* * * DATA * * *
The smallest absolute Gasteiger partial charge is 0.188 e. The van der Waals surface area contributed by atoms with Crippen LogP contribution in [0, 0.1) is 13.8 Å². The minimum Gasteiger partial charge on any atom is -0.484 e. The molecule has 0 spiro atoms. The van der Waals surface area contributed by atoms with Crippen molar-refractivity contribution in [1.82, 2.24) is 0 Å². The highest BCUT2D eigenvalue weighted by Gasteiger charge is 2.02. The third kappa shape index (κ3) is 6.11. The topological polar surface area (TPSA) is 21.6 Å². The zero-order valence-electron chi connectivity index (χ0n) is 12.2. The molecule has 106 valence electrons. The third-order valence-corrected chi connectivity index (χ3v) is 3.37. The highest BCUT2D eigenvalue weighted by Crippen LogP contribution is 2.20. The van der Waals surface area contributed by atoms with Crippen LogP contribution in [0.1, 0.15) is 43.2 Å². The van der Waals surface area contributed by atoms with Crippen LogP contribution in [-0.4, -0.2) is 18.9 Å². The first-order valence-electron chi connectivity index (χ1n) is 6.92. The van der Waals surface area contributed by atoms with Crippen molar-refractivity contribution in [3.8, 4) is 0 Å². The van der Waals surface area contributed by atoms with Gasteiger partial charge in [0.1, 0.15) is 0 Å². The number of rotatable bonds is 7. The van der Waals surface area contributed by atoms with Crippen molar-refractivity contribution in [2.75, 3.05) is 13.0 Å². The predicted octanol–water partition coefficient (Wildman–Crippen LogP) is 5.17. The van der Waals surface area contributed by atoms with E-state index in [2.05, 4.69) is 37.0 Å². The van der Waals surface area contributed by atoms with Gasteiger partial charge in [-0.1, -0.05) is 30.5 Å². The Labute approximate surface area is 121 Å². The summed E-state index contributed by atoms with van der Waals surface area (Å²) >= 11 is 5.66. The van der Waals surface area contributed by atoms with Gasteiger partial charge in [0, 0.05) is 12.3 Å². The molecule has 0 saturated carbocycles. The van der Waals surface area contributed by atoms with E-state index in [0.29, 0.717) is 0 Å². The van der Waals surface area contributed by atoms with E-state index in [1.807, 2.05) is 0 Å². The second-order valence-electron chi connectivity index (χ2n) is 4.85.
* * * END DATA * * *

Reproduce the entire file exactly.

The smallest absolute Gasteiger partial charge is 0.188 e. The van der Waals surface area contributed by atoms with Crippen LogP contribution in [0, 0.1) is 13.8 Å². The minimum Gasteiger partial charge on any atom is -0.484 e. The molecule has 0 spiro atoms. The van der Waals surface area contributed by atoms with Crippen molar-refractivity contribution in [1.82, 2.24) is 0 Å². The highest BCUT2D eigenvalue weighted by Gasteiger charge is 2.02. The third kappa shape index (κ3) is 6.11. The topological polar surface area (TPSA) is 21.6 Å². The zero-order valence-electron chi connectivity index (χ0n) is 12.2. The molecule has 106 valence electrons. The third-order valence-corrected chi connectivity index (χ3v) is 3.37. The highest BCUT2D eigenvalue weighted by Crippen LogP contribution is 2.20. The van der Waals surface area contributed by atoms with Crippen LogP contribution in [0.1, 0.15) is 43.2 Å². The van der Waals surface area contributed by atoms with Crippen LogP contribution in [-0.4, -0.2) is 18.9 Å². The first-order valence-electron chi connectivity index (χ1n) is 6.92. The van der Waals surface area contributed by atoms with Crippen molar-refractivity contribution in [3.8, 4) is 0 Å². The van der Waals surface area contributed by atoms with Gasteiger partial charge in [0.1, 0.15) is 0 Å². The number of rotatable bonds is 7. The van der Waals surface area contributed by atoms with Crippen molar-refractivity contribution in [2.75, 3.05) is 13.0 Å². The predicted octanol–water partition coefficient (Wildman–Crippen LogP) is 5.17. The van der Waals surface area contributed by atoms with E-state index in [2.05, 4.69) is 37.0 Å². The van der Waals surface area contributed by atoms with Gasteiger partial charge in [-0.1, -0.05) is 30.5 Å². The Labute approximate surface area is 121 Å². The summed E-state index contributed by atoms with van der Waals surface area (Å²) >= 11 is 5.66. The van der Waals surface area contributed by atoms with Gasteiger partial charge in [0, 0.05) is 12.3 Å². The molecule has 0 saturated carbocycles. The van der Waals surface area contributed by atoms with E-state index in [0.29, 0.717) is 0 Å². The van der Waals surface area contributed by atoms with E-state index in [1.807, 2.05) is 0 Å². The second-order valence-electron chi connectivity index (χ2n) is 4.85.